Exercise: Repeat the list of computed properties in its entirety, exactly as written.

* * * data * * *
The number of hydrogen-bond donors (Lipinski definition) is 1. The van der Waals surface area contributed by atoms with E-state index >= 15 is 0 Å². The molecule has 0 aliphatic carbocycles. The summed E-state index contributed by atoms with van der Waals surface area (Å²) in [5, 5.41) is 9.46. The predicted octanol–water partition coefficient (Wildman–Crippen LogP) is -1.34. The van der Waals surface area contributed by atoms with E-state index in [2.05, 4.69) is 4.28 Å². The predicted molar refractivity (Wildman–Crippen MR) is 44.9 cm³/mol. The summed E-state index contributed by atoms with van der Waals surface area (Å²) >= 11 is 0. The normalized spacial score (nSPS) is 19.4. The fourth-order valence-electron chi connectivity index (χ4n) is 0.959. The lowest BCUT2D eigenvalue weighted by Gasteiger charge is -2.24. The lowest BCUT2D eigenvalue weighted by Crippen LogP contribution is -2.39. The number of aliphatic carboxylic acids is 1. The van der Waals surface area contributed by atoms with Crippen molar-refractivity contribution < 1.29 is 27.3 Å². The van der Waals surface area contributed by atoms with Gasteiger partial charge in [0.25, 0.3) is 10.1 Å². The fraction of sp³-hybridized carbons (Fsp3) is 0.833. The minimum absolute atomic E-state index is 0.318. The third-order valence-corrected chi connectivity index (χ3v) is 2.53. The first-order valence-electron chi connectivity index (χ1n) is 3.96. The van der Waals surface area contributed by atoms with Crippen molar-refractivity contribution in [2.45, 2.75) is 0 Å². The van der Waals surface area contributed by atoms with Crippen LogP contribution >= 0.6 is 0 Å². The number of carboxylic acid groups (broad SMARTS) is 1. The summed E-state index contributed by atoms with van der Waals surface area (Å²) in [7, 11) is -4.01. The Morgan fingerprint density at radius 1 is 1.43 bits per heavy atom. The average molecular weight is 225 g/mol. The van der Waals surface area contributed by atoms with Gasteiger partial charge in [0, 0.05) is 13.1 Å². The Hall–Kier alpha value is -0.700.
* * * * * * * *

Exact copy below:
The number of hydrogen-bond donors (Lipinski definition) is 1. The van der Waals surface area contributed by atoms with E-state index >= 15 is 0 Å². The molecule has 0 aliphatic carbocycles. The summed E-state index contributed by atoms with van der Waals surface area (Å²) in [5, 5.41) is 9.46. The predicted octanol–water partition coefficient (Wildman–Crippen LogP) is -1.34. The van der Waals surface area contributed by atoms with E-state index in [2.05, 4.69) is 4.28 Å². The predicted molar refractivity (Wildman–Crippen MR) is 44.9 cm³/mol. The summed E-state index contributed by atoms with van der Waals surface area (Å²) >= 11 is 0. The normalized spacial score (nSPS) is 19.4. The fourth-order valence-electron chi connectivity index (χ4n) is 0.959. The lowest BCUT2D eigenvalue weighted by Gasteiger charge is -2.24. The lowest BCUT2D eigenvalue weighted by Crippen LogP contribution is -2.39. The number of aliphatic carboxylic acids is 1. The van der Waals surface area contributed by atoms with Crippen molar-refractivity contribution < 1.29 is 27.3 Å². The van der Waals surface area contributed by atoms with Gasteiger partial charge in [0.25, 0.3) is 10.1 Å². The fraction of sp³-hybridized carbons (Fsp3) is 0.833. The minimum absolute atomic E-state index is 0.318. The third-order valence-corrected chi connectivity index (χ3v) is 2.53. The first-order valence-electron chi connectivity index (χ1n) is 3.96. The van der Waals surface area contributed by atoms with Crippen molar-refractivity contribution in [2.45, 2.75) is 0 Å². The van der Waals surface area contributed by atoms with Crippen LogP contribution >= 0.6 is 0 Å². The number of carboxylic acid groups (broad SMARTS) is 1. The summed E-state index contributed by atoms with van der Waals surface area (Å²) in [7, 11) is -4.01. The Morgan fingerprint density at radius 1 is 1.43 bits per heavy atom. The average molecular weight is 225 g/mol. The van der Waals surface area contributed by atoms with Gasteiger partial charge in [0, 0.05) is 13.1 Å². The Hall–Kier alpha value is -0.700.